The clinicopathological characteristics of patients with PTC and their association with FOXP3 expression are presented in Table 3. The neoplastic cells showed nuclear and or cytoplasmic FOXP3 immunoreactivity. All positive samples showed weak to moderate FOXP3 expression (Figs. 2A, 3A).
In PTC, the positiveFOXP3 expression was more in female patients for more than 45 years with a statistically significant difference (p = 0.004 and p < 0.001, respectively).
Besides the female gender, FOXP3 expression was related to a series of poor clinicopathological features like large tumor size, higher tumor stage, presence of lymph node and distant metastasis, multifocality, and extracapsular extension with a highly statistically significant difference (p < 0.001) and bilateral tumors (p = 0.041).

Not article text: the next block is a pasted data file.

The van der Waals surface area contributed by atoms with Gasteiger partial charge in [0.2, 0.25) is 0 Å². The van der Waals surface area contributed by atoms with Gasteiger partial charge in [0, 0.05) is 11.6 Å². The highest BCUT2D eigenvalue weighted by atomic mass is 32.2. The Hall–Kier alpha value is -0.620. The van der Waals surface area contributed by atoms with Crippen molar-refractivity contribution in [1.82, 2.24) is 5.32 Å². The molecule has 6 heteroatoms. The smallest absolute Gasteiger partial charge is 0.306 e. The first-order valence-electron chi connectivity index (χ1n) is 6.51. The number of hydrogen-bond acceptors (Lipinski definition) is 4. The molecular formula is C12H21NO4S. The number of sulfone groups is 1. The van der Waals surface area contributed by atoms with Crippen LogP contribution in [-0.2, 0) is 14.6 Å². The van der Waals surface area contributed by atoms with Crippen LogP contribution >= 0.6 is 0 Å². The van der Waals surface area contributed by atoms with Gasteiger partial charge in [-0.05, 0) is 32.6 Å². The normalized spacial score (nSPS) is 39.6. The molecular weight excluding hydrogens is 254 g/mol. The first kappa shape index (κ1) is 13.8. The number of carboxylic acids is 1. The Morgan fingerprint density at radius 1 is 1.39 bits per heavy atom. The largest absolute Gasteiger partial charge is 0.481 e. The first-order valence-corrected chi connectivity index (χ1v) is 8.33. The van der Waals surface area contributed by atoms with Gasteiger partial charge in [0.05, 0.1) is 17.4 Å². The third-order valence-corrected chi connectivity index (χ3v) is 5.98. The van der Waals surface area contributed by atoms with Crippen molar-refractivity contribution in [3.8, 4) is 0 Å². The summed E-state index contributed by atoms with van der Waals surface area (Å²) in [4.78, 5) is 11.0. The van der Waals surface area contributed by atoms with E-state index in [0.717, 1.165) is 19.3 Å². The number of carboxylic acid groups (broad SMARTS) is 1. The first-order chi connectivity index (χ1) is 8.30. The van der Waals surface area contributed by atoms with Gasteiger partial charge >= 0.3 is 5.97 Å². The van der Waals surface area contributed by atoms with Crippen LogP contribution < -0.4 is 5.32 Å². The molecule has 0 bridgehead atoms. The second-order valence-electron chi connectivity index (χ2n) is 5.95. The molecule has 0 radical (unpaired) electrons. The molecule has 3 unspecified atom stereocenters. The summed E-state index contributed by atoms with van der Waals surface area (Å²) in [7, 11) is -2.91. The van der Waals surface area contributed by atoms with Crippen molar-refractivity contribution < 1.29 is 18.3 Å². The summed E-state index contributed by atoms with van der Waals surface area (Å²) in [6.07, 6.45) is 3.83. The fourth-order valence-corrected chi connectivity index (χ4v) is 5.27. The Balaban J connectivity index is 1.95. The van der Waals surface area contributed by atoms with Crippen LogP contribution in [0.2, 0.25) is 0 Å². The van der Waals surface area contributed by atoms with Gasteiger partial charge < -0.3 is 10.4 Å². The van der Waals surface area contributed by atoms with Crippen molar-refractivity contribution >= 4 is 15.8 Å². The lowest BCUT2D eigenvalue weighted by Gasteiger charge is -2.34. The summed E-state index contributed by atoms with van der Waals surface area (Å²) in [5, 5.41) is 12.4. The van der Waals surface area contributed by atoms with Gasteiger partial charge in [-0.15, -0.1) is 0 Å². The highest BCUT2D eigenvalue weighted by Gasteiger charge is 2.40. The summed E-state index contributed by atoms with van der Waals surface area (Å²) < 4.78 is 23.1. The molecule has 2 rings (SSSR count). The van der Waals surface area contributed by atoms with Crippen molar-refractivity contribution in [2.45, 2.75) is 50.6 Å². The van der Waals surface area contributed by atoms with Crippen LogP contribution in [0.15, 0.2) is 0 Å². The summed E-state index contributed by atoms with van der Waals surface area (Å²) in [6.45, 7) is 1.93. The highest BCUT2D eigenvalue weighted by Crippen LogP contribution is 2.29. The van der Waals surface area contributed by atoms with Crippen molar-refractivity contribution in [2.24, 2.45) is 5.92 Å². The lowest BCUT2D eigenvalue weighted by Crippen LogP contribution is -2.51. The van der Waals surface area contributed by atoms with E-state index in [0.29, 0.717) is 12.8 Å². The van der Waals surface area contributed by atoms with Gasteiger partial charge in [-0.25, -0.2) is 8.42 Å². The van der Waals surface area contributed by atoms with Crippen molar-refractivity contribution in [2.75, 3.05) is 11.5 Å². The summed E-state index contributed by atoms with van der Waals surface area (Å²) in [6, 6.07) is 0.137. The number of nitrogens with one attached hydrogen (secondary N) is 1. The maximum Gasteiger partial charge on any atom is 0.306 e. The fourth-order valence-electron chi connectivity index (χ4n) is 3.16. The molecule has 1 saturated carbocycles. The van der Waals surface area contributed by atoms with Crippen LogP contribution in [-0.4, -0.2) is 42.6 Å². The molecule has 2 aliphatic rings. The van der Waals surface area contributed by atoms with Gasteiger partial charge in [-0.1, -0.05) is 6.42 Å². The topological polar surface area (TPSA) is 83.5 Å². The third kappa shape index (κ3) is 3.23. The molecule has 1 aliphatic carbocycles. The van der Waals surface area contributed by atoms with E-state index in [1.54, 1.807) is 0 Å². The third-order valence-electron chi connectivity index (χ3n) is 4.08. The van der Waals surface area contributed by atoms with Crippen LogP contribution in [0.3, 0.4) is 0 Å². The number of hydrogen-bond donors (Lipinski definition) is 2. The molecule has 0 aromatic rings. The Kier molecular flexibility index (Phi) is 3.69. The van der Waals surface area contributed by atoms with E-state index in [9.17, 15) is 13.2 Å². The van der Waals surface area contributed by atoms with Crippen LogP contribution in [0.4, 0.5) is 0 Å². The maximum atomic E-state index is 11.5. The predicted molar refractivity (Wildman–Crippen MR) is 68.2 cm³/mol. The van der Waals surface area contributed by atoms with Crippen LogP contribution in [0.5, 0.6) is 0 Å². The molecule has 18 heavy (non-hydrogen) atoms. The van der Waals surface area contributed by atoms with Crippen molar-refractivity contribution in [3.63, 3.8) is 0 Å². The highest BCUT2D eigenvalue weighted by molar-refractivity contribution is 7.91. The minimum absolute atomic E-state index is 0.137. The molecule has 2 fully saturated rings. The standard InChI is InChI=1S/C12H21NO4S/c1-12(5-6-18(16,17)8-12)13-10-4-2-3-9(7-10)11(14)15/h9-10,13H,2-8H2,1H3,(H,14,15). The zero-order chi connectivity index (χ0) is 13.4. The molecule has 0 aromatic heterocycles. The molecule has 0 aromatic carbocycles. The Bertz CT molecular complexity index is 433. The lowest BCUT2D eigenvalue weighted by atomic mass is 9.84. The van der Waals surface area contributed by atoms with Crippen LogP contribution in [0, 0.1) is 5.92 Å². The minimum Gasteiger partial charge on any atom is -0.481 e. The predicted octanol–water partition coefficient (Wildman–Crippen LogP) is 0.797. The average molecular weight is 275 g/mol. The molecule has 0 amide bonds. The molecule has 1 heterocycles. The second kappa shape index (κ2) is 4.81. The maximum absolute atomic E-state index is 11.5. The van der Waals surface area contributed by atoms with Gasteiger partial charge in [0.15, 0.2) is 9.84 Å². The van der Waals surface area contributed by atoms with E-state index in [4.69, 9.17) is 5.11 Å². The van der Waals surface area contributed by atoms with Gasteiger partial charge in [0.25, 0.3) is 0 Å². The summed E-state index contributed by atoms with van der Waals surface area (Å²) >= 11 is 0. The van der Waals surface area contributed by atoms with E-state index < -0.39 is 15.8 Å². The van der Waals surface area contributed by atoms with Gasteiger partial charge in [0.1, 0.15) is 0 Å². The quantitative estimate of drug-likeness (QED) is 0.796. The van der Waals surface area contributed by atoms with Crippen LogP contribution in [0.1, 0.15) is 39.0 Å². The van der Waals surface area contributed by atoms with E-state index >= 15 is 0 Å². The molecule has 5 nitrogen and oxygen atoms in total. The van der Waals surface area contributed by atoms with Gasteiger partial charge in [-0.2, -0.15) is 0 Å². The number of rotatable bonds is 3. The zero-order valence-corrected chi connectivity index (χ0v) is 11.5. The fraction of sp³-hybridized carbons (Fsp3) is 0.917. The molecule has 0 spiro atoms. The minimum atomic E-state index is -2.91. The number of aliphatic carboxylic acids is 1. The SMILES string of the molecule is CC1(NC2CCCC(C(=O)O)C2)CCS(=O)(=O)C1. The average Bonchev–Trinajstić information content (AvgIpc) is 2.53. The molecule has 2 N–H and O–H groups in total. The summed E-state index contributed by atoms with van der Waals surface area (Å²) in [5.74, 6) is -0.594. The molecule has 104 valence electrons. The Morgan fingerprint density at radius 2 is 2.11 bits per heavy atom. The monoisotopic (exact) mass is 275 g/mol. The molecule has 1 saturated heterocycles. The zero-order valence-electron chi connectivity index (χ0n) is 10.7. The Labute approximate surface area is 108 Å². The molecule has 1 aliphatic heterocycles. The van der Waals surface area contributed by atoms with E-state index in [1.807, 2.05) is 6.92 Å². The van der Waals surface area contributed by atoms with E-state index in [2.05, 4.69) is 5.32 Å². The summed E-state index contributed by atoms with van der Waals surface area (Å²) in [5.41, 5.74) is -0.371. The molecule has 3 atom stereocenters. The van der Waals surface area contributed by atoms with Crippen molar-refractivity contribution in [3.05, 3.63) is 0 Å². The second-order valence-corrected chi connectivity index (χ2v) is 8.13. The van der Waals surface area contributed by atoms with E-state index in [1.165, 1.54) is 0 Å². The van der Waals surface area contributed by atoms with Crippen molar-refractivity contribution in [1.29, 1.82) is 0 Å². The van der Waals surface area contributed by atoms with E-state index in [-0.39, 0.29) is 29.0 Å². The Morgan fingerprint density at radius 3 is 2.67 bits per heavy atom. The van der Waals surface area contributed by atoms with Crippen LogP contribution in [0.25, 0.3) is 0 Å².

As regards pathological variants of PTC, in classic subtype without associated HTFOXP3 expression was detected in 33.3% while it was detected in 16.7% in a classic variant with HT. In studied cases of follicular variant without associated HT, FOXP3 expression was detected in 44.4% while it was detected in a 5.6% follicular variant with HT with no significance statistically.
There is no statistically significant difference between FOXP3 expression in PTC and surrounding non-neoplastic thyroid tissue (p value = 0.063). PTC with associated HT showed FOXP3+ lymphocytes in the lymphocytic infiltrate of HT indicating the presence of regulatory T lymphocytes (Treg) (Fig. 1A).
As regards the expression of FOXP3 and radioiodine therapy: The positive expression of FOXP3 in PTC cells was associated significantly with I131 doses more than one dose and cumulative radioiodine doses (p < 0.001). In the current study, FOXP3 expression in PTC was associated with negative prognostic factors such as; large tumor size, bilaterality, multifocality, extracapsular invasion, and the presence of lymph node and distant metastasis, which may have a specific impact on radioiodine sensitivity.
Results of immunohistochemical expression of CK19